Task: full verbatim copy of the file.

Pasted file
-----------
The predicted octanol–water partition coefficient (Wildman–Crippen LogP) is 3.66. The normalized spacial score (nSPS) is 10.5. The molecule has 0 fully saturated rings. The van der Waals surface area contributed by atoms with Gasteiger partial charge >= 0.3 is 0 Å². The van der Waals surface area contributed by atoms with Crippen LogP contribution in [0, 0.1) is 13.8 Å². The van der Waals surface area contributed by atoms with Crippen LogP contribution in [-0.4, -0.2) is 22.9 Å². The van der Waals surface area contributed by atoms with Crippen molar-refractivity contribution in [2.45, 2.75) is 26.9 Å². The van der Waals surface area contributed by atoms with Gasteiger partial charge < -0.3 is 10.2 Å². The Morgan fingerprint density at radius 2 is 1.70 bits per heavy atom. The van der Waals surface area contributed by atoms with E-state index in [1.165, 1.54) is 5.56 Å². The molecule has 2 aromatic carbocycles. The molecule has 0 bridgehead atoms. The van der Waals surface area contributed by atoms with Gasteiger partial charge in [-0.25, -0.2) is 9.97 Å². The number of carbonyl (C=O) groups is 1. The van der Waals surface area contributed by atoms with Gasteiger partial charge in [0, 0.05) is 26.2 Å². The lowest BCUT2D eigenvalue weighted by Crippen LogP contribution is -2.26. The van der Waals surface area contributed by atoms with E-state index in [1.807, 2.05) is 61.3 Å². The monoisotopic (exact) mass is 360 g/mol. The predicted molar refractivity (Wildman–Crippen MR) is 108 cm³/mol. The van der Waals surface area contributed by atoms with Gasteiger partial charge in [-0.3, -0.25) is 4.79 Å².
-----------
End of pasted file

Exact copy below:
The predicted octanol–water partition coefficient (Wildman–Crippen LogP) is 3.66. The normalized spacial score (nSPS) is 10.5. The molecule has 0 fully saturated rings. The van der Waals surface area contributed by atoms with Gasteiger partial charge >= 0.3 is 0 Å². The van der Waals surface area contributed by atoms with Crippen LogP contribution in [0, 0.1) is 13.8 Å². The van der Waals surface area contributed by atoms with Crippen LogP contribution in [-0.4, -0.2) is 22.9 Å². The van der Waals surface area contributed by atoms with Crippen molar-refractivity contribution in [2.45, 2.75) is 26.9 Å². The van der Waals surface area contributed by atoms with Gasteiger partial charge < -0.3 is 10.2 Å². The Morgan fingerprint density at radius 2 is 1.70 bits per heavy atom. The van der Waals surface area contributed by atoms with E-state index in [1.165, 1.54) is 5.56 Å². The molecule has 2 aromatic carbocycles. The molecule has 0 bridgehead atoms. The van der Waals surface area contributed by atoms with Gasteiger partial charge in [-0.25, -0.2) is 9.97 Å². The number of carbonyl (C=O) groups is 1. The van der Waals surface area contributed by atoms with Gasteiger partial charge in [0, 0.05) is 26.2 Å². The lowest BCUT2D eigenvalue weighted by Crippen LogP contribution is -2.26. The van der Waals surface area contributed by atoms with E-state index in [1.807, 2.05) is 61.3 Å². The monoisotopic (exact) mass is 360 g/mol. The predicted molar refractivity (Wildman–Crippen MR) is 108 cm³/mol. The van der Waals surface area contributed by atoms with Gasteiger partial charge in [-0.3, -0.25) is 4.79 Å².